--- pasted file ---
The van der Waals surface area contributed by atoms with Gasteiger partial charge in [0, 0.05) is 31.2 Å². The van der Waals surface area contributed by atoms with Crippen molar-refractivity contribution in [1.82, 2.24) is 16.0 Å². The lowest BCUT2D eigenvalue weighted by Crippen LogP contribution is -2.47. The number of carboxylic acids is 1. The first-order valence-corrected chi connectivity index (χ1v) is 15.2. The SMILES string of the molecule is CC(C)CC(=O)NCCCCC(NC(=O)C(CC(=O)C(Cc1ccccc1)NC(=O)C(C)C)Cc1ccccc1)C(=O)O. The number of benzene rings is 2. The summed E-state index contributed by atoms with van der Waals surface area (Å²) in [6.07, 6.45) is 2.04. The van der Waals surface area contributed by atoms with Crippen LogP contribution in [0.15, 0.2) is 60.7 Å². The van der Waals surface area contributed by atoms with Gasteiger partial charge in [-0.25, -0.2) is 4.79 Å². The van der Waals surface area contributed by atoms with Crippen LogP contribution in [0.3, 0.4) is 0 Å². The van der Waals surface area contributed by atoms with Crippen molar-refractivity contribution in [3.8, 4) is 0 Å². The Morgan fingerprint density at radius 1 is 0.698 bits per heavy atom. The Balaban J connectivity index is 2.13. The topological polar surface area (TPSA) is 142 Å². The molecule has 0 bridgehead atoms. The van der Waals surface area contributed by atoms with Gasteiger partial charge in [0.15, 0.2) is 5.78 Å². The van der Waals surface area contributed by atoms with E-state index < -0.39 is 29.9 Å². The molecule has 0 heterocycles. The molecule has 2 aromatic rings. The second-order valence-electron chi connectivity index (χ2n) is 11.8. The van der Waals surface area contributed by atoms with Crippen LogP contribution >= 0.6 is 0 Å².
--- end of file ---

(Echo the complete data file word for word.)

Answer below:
The van der Waals surface area contributed by atoms with Gasteiger partial charge in [0, 0.05) is 31.2 Å². The van der Waals surface area contributed by atoms with Crippen molar-refractivity contribution in [1.82, 2.24) is 16.0 Å². The lowest BCUT2D eigenvalue weighted by Crippen LogP contribution is -2.47. The number of carboxylic acids is 1. The first-order valence-corrected chi connectivity index (χ1v) is 15.2. The SMILES string of the molecule is CC(C)CC(=O)NCCCCC(NC(=O)C(CC(=O)C(Cc1ccccc1)NC(=O)C(C)C)Cc1ccccc1)C(=O)O. The number of benzene rings is 2. The summed E-state index contributed by atoms with van der Waals surface area (Å²) in [6.07, 6.45) is 2.04. The van der Waals surface area contributed by atoms with Crippen LogP contribution in [0.15, 0.2) is 60.7 Å². The van der Waals surface area contributed by atoms with Gasteiger partial charge in [-0.25, -0.2) is 4.79 Å². The van der Waals surface area contributed by atoms with Crippen LogP contribution in [0.3, 0.4) is 0 Å². The van der Waals surface area contributed by atoms with Crippen molar-refractivity contribution in [3.8, 4) is 0 Å². The Morgan fingerprint density at radius 1 is 0.698 bits per heavy atom. The Balaban J connectivity index is 2.13. The topological polar surface area (TPSA) is 142 Å². The molecule has 0 bridgehead atoms. The van der Waals surface area contributed by atoms with Gasteiger partial charge in [0.15, 0.2) is 5.78 Å². The van der Waals surface area contributed by atoms with E-state index < -0.39 is 29.9 Å². The molecule has 0 heterocycles. The molecule has 2 aromatic rings. The second-order valence-electron chi connectivity index (χ2n) is 11.8. The van der Waals surface area contributed by atoms with Crippen LogP contribution >= 0.6 is 0 Å².